Despite its troubled history, South Korea has been able to develop into a stunning country full of beautiful landmarks, rich culture, and top-notch cuisine. The country has retained its intriguing character thanks to the cultivation of many traditions and customs. Travellers hungry for cultural stimuli should definitely consider a visit in South Korea which will welcome them with lively and colourful cities, peaceful countryside, and brilliant cuisine full of aromas and fragrances that are out of this world.
The capital of South Korea is all about the senses. It’s studded with small markets, street food venues, and plenty of souvenir shops. Seoul offers an interesting choice of highlights, including the ancestral shrine of Jongmyo, Deoksu Palace, Changdeok Palace, and Insadong.
South Korea offers the visiting travellers a number of natural attractions. For more active holidays, you should definitely head to Gangwon and Gyeonggi, where you’ll have a plethora of outdoor activities at your disposal. The northernmost provinces are ideal for trekking and hiking. It is also a region where you’ll find the idyllic towns of Incheon and Suwon, with a UNESCO-listed fort, and the little village of Panmunjeom, where you’ll learn more on the local culture and cuisine.
The heart of South Korea pulses in the Jeolla Province. It is a stunning showcase of South Korea’s flora at its best, with beautiful orchards, interesting flowers, and idyllic vistas. The Korean coast is also a place worth visiting if you enjoy spending your free times close to nature.
Geomundo and Hongdo rank among the most popular holiday rivieras. For smaller settlements with unique character choose places such as Yeosu or Mokpo, whereas if you are into modern architecture and more lively semi-metropolises, travel to Gwangju. Many holidaymakers are also interested in a trip to Jeonju, where you can admire traditional housing.
Even though Chungcheon is one the least popular regions among travellers, it is a genuine treasure trove of attractions. It hides beautiful natural parks, rice terraces, and pristine islands. Traditional architecture can be found in Gongju and Buyeo, interesting bird species in the Songnisan National Park, and lakeside resort accommodation options in Danyang.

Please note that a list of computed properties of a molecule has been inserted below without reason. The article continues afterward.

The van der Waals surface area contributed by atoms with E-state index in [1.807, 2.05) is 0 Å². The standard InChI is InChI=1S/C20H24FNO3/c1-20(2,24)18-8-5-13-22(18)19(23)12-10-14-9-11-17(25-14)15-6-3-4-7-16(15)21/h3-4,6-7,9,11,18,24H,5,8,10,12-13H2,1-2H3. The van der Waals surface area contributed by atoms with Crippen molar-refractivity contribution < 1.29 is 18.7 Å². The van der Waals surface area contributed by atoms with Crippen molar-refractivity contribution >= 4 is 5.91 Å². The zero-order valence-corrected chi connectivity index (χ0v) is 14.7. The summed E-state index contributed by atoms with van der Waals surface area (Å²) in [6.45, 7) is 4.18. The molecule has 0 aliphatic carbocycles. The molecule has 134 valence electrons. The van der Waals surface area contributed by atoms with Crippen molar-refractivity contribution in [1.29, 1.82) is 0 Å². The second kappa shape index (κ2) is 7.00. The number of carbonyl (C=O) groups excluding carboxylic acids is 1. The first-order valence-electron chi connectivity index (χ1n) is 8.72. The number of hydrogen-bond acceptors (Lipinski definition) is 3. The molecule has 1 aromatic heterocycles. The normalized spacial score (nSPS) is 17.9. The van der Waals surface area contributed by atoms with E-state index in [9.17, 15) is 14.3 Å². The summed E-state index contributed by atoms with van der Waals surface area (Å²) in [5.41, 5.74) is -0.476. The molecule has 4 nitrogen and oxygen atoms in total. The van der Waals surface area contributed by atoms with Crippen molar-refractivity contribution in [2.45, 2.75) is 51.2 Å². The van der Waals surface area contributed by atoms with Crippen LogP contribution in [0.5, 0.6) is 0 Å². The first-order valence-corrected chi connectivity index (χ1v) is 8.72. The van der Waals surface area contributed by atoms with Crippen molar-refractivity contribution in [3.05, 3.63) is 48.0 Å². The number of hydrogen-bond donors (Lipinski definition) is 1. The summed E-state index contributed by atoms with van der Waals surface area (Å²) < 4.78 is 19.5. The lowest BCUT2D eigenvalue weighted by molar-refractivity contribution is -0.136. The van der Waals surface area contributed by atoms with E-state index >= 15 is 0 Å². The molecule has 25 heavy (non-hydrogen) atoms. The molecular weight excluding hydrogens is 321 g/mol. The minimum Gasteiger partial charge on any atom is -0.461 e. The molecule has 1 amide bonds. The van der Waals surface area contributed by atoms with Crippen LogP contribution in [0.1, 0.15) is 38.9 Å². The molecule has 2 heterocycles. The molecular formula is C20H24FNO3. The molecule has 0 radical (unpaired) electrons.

South Korea follows right-hand traffic; thus, overtaking takes place on the left. The minimum driving age here is 18; however, if you’d like to rent a car, you’ll be required to be at least 21.
Each motorist driving along South Korean roads should possess the following documents which are required by law: driver’s licence, International Driving Permit, insurance documents, registration documents, passport. It is advised to always carry your insurance documents along in South Korea.
When it comes to drinking and driving, the allowed blood alcohol level is 0.05% so even one larger drink may take you beyond this limit. It’s best to just abstain from drinking before driving. What’s more, it’s vital that all passengers wear seatbelts as the penalties for breaking this rule are pretty severe. You’ll have to pay as much as W 30,000 for not following the regulations.
There is a possibility to get an on-the-spot fine for the following offences: taking a bus lane, talking on the phone while driving, signal violation, and speeding. Bus lanes are market by blue lines.
If you would like to rent a vehicle, this option is available in all major South Korean cities and at international airports. The wide choice of interesting rental vehicles available at renowned car rental companies will cater to the needs of the most demanding tourists.
The general rules concerning speed limits are the following: 30-80 km/h in built-up areas, 60-80 km/h in rural areas, and 80-120 km/h on motorways.
There are a number of toll roads in South Korea. It is possible to pay at toll gates or use a special Hi-Pass system that allows you to drive through the gates without stopping. The amount to be paid is mostly dependent on the road type as well as the distance that you would like to cover. Toll roads are the best maintained roads in the country and you’ll be pleasantly surprised by the great driving experience that they offer.
The most frequently encountered types of speed cameras in South Korea are fixed cameras and the speed enforcement system is pretty efficient across the country. Many of these devices record your average speed over a certain road section and use it as a basis to asses if you’ve exceeded the limit. What’s more, it’s illegal to use any devices that can warn you that you’re approaching a speed camera.